Flack Blog

After This American Life’s recent retraction of Mike Daisey’s monologue, The Agony and the Ecstasy of Steve Jobs, we’ve been talking about the morals and merits of faux nonfiction. I read Life of Pi in high school and felt slightly betrayed when I realized it was not actually a true story. For those not familiar, the book contains an author’s introduction to “verbatim transcripts” of “interviews” with the book’s protagonist, Pi  (I was pretty embarrassed that I had not realized that when I picked it out from Barnes & Noble’s fiction section). Some “memoirs” have taken liberties that were less obvious as the books were not labeled as fiction: A Million Little Pieces, for one, and another example that stands out to me is Bill Bryson’s A Walk in the Woods, an account of Bryson’s hike of the Appalachian Trail with a hilarious and lovable friend, Katz, who I was very sad to learn does not exist outside of Bryson’s imagination. The argument Frye, Daisey and others make in defending themselves is, it’s a good story, you enjoyed it, why do you care if it’s true? Daisey even points out that everything he talks about in his monologue is true, it just didn’t all happen to him.
Daisey may be relieved to have two, arguably worse, offenders discovered this week and dominating the media coverage of hoax bloggers. The author of the Blogger site A Gay Girl in Damascus, years of compelling accounts of struggles faced by a lesbian living in Syria, turned out to be authored by a 40 year-old American man, Tom MacMaster. The person who assisted in exposing MacMaster, the editor of the news site Lez Get Real who went by the name Paula Brooks and presented “a gay girl’s view of the world,” turned out to also be a man, Bill Graber, age 58, living in Ohio. As a response to understandable backlash for co-opting the identities and experiences of gay females, both men make a similar argument to Mike Daisey–that they used these personas to lend their writing the legitimacy necessary to bring to light serious issues faced by oppressed groups. These men defend themselves by pointing out how effective they were in gaining audiences and inciting passion amongst fans. MacMaster’s persona Amina’s popularity was what caused the investigation in the first place. Macmaster posted that Amina had been taken in by the Syrian government, causing readers to launch an effort to help her.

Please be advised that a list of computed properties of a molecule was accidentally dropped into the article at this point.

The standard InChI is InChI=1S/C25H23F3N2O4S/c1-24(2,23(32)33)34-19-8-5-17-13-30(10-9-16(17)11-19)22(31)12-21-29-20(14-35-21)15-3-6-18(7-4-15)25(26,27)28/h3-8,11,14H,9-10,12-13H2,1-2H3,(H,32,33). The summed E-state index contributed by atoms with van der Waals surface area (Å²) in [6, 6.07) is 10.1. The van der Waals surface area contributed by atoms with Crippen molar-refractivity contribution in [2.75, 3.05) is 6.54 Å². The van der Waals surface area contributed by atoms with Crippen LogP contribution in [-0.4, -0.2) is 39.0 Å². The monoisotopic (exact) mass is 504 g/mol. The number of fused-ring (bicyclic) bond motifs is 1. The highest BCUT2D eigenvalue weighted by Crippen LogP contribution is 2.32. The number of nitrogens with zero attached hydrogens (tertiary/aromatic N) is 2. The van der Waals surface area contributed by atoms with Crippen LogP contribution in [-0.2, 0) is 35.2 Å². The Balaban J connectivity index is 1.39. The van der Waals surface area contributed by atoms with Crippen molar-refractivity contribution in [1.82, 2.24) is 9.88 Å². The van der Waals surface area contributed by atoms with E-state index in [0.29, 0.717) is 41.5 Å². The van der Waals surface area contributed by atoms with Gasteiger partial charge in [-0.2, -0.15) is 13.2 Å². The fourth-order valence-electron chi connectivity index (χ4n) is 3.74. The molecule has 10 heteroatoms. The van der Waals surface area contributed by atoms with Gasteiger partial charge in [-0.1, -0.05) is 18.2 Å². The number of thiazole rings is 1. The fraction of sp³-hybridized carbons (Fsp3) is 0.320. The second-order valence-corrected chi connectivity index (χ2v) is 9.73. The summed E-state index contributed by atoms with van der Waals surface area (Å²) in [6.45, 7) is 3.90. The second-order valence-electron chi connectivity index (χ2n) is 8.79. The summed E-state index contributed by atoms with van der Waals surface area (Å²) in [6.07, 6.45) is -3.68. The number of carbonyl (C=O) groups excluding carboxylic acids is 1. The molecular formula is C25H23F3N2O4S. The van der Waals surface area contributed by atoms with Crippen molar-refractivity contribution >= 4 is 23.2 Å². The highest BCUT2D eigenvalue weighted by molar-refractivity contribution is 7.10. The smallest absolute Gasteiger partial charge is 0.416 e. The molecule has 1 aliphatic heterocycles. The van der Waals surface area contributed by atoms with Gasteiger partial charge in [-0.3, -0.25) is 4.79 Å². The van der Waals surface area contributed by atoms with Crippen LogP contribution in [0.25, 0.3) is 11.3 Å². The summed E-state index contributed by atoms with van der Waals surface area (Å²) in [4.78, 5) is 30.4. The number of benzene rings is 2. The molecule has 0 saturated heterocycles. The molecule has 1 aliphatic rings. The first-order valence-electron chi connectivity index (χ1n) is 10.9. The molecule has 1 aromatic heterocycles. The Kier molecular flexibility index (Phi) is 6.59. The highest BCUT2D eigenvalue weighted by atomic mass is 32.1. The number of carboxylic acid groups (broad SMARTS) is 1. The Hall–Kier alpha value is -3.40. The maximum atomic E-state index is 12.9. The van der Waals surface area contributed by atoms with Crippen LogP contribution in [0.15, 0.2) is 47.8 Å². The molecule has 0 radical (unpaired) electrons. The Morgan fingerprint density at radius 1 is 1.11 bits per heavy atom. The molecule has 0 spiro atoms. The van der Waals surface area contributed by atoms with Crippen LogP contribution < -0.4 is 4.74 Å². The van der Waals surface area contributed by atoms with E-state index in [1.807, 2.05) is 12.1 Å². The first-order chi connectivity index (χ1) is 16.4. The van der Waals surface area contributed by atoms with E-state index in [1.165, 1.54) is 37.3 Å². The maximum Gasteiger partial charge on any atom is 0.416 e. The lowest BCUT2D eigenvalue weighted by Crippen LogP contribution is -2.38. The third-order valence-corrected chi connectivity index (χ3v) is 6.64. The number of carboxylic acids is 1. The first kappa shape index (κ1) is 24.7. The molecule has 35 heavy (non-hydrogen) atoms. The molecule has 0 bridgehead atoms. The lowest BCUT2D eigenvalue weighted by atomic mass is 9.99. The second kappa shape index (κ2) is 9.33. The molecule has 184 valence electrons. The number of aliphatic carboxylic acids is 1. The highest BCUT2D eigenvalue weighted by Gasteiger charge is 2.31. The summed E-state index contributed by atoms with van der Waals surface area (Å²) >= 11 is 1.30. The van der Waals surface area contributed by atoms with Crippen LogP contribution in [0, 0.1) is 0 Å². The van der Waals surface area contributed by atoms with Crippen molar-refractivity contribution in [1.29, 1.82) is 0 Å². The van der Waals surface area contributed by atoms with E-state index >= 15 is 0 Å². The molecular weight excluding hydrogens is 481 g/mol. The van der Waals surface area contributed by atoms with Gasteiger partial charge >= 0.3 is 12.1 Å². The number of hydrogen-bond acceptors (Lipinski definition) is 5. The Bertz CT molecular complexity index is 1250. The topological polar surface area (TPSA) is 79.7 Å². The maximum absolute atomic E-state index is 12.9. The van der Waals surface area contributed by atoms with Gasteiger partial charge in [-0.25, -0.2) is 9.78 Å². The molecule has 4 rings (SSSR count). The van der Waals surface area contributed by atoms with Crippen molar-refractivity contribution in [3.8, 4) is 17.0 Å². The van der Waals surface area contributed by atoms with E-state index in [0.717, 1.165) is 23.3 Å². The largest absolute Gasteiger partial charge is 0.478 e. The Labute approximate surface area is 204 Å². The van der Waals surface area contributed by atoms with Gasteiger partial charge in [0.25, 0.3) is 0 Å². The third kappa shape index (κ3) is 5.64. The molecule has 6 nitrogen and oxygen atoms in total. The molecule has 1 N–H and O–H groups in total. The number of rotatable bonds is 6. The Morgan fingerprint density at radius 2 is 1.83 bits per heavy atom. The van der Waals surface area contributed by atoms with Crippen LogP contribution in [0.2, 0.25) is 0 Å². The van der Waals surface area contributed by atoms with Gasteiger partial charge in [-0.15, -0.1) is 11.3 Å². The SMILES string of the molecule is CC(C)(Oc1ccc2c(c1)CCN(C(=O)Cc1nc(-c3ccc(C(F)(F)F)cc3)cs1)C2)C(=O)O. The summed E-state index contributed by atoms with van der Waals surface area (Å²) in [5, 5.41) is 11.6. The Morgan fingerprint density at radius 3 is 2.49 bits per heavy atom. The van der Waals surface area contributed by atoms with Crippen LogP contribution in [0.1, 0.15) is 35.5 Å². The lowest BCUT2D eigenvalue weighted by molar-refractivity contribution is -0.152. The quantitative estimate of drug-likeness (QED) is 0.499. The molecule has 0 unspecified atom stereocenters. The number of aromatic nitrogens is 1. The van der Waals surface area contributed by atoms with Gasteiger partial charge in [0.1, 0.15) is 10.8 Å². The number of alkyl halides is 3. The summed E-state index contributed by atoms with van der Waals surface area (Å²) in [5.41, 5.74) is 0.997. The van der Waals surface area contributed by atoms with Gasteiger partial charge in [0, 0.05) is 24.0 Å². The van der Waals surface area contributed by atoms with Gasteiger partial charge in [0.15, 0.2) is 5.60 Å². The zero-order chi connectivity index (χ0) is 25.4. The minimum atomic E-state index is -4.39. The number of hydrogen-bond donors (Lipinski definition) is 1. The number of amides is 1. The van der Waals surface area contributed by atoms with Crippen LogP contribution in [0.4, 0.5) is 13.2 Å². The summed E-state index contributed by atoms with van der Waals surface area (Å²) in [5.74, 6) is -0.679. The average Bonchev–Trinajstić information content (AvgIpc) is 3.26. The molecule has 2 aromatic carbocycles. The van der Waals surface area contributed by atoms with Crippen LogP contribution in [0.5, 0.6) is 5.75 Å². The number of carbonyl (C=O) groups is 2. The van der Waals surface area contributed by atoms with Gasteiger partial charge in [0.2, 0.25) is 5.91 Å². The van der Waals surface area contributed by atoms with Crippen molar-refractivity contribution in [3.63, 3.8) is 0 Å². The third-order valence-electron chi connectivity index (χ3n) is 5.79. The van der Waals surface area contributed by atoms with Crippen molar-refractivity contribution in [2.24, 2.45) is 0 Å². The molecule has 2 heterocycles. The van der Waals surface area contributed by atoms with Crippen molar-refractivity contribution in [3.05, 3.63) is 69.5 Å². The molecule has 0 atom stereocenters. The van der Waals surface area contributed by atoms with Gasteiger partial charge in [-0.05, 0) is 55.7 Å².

(Clockwise from top left, Tom MacMaster, Bill Graber and Mike Daisey. Photos via the Washington Post and Bloomberg.)
“I do not believe that I have harmed anyone,” MacMaster wrote in a post, since deleted. “I feel that I have created an important voice for issues that I feel strongly about.” Daisey, in a conversation with Ira Glass, repeatedly relied on the fact that his show is traditionally presented as a monologue. “It’s theater. It uses the tools of theater and memoir to achieve its dramatic arc. And of that arc and that work I’m very proud. Because I think it made you care . . . and I think it made you want to delve. And my hope is it has made other people delve.” Graber told the Washington Post he had presented himself as a gay woman with “the best intentions.”
In his interview with Daisey after the retraction, Ira Glass, a journalist with a 30-year career who has helped relay countless stories of the triumphs and pitfalls of men and women with various backgrounds,  understandably took Daisey’s deception personally. “You’re saying that the only way that you can get through emotionally to people is to mess around with the facts. But that isn’t so,” said Glass on his show.
He’s right. Assimilating to someone else’s identity is a lazy way of gathering readers and hype, and when the farce is discovered, it does nothing but give detractors ammunition and harm the people and causes it was meant to support.

Flack Blog

After This American Life's recent retraction of Mike Daisey's monologue, The Agony and the Ecstasy of Steve Jobs, we’ve been …

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